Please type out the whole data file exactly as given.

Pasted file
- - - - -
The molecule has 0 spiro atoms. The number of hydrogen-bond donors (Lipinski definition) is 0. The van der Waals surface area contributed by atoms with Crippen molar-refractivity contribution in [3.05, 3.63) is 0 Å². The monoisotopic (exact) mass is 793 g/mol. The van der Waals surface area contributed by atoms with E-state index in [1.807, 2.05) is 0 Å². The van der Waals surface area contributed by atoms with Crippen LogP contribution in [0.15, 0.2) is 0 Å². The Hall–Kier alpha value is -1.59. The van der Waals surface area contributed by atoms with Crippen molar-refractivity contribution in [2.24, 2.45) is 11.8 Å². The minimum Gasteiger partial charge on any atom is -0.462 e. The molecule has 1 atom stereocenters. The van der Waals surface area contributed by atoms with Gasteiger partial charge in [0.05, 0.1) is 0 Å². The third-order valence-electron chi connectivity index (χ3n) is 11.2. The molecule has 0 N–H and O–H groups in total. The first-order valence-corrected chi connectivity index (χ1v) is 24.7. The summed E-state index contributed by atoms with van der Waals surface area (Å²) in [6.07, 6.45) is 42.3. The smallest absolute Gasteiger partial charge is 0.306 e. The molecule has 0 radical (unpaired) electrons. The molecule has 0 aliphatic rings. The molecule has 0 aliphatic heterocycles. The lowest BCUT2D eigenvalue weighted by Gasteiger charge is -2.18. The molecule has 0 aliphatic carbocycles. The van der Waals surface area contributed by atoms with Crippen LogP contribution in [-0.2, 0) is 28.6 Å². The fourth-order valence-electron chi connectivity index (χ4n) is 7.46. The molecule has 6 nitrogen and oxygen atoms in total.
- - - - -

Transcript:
The molecule has 0 spiro atoms. The number of hydrogen-bond donors (Lipinski definition) is 0. The van der Waals surface area contributed by atoms with Crippen molar-refractivity contribution in [3.05, 3.63) is 0 Å². The monoisotopic (exact) mass is 793 g/mol. The van der Waals surface area contributed by atoms with E-state index in [1.807, 2.05) is 0 Å². The van der Waals surface area contributed by atoms with Crippen LogP contribution in [0.15, 0.2) is 0 Å². The Hall–Kier alpha value is -1.59. The van der Waals surface area contributed by atoms with Crippen molar-refractivity contribution in [2.24, 2.45) is 11.8 Å². The minimum Gasteiger partial charge on any atom is -0.462 e. The molecule has 1 atom stereocenters. The van der Waals surface area contributed by atoms with Gasteiger partial charge in [0.05, 0.1) is 0 Å². The third-order valence-electron chi connectivity index (χ3n) is 11.2. The molecule has 0 N–H and O–H groups in total. The first-order valence-corrected chi connectivity index (χ1v) is 24.7. The summed E-state index contributed by atoms with van der Waals surface area (Å²) in [6.07, 6.45) is 42.3. The smallest absolute Gasteiger partial charge is 0.306 e. The molecule has 0 radical (unpaired) electrons. The molecule has 0 aliphatic rings. The molecule has 0 aliphatic heterocycles. The lowest BCUT2D eigenvalue weighted by Gasteiger charge is -2.18. The molecule has 0 aliphatic carbocycles. The van der Waals surface area contributed by atoms with Crippen LogP contribution in [-0.2, 0) is 28.6 Å². The fourth-order valence-electron chi connectivity index (χ4n) is 7.46. The molecule has 6 nitrogen and oxygen atoms in total.